Ruth Roman is amazing as Guy’s girlfriend Anne who is worried about the murder as she realizes why Guy might be involved upon meeting Bruno as it’s a very well-written and smart role that could’ve been very typical but Roman makes the character so engaging to watch. Farley Granger is brilliant as Guy Haines as a tennis pro who is dealing with a marriage that went wrong as he finds himself in a bad situation that has him feeling guilty and scared. Finally, there’s Robert Walker in an incredible performance as Bruno as this very charming man who can talk his way through anything and always maintain a sense of control while being someone can drive Guy to despair as it’s really one of the finest villains in film.

Strangers on a Train is a remarkable film from Alfred Hitchcock. Armed with a great cast as well as an intriguing story on guilt and deals gone wrong, it’s a film that explores a man who unknowingly makes a deal with the devil as it’s one of Hitchcock’s most entertaining films. In the end, Strangers on a Train is a spectacular film from Alfred Hitchcock.

Alfred Hitchcock Films: (Number 13) - (The Pleasure Garden) - (The Blackguard) - (The Mountain Eagle) - (The Lodger) - (A Story of the London Fog) - (The Ring) - (Downhill) - (The Farmer’s Wife) - (Easy Virtue) - (Champagne) - (The Manxman) - (Blackmail) - (Juno and the Paycock) - (Murder!) - (The Skin Game) - (Mary) - (Lord Camber’s Ladies) - (Rich and Strange) - (Number Seventeen) - (Waltzes from Vienna) - (The Man Who Knew Too Much (1934 film)) - (39 Steps) - (Secret Agent) - (Sabotage) - (Young and Innocent) - The Lady Vanishes - (Jamaica Inn) - (Rebecca) - (Foreign Correspondent) - (Mr. & Mrs. Smith) - Suspicion - (Saboteur) - (Shadow of a Doubt) - Bon Voyage - Lifeboat - (Spellbound) - (Notorious) - (The Paradine Cage) - Rope - (Under Capricorn) - (Stage Fright) - I Confess - Dial M for Murder - Rear Window - To Catch a Thief - (The Trouble with Harry) - (The Man Who Knew Too Much (1956 film)) - (The Wrong Man) - Vertigo - North by Northwest - Psycho - The Birds - Marnie - (Torn Curtain) - (Topaz) - (Frenzy) - (Family Plot)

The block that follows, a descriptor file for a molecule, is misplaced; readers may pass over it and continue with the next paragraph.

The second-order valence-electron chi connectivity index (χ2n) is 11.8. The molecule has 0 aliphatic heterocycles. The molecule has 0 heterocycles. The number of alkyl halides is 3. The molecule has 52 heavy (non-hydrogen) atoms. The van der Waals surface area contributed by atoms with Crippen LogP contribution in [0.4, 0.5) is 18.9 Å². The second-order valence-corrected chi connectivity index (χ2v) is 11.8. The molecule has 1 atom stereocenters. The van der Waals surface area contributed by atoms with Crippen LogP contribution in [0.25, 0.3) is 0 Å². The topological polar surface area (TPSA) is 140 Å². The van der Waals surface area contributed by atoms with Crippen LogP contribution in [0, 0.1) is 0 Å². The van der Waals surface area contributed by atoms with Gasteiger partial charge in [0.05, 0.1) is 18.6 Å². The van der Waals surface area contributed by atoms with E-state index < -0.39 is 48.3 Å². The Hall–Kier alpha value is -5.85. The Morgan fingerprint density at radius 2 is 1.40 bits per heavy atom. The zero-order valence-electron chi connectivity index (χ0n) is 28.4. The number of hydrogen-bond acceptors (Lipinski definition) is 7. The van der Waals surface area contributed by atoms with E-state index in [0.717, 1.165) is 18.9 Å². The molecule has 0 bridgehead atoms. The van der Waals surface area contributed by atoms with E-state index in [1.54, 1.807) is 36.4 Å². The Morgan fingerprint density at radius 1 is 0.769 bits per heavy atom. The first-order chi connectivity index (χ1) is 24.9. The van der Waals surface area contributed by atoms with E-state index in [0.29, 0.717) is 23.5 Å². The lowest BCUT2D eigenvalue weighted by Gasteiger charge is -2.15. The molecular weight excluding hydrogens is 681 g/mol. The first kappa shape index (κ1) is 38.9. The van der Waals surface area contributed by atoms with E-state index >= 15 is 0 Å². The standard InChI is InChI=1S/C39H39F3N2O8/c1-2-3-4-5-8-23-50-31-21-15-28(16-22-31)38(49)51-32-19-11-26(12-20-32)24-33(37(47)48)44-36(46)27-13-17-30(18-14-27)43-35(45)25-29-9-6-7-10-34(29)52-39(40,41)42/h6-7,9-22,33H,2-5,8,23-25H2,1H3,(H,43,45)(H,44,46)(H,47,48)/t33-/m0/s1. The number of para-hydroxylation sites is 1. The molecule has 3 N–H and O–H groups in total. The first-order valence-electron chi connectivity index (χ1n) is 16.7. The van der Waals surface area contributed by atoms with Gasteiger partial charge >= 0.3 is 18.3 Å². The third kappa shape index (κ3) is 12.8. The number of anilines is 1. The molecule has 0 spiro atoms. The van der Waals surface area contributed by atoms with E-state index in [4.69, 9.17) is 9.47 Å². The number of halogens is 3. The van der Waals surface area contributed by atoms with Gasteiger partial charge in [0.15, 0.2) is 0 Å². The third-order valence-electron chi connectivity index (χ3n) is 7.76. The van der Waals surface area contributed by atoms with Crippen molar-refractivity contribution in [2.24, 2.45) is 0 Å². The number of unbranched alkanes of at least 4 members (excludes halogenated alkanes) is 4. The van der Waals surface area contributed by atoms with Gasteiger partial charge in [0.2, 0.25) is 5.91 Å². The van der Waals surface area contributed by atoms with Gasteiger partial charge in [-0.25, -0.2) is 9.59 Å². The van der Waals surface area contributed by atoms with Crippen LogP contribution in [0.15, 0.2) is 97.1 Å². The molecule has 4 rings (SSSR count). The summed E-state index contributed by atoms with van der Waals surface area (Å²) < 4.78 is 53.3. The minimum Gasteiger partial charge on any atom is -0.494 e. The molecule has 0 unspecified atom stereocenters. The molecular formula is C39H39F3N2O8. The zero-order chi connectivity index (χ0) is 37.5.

© thevoid99 2014

2 comments:

Roman J. Martel said...

This is one of my favorite Hitchcock films, and not one I see to many people talk about when they discuss his work. As you pointed it out, it has some amazing sequences of suspense, and some of the dialogue is black humor at its best.

thevoid99 said...

I think it is one of his best as there's a lot of films of Hitchcock I'm sure that isn't talked about very much as this one needs to get more attention. I enjoyed the hell out of it.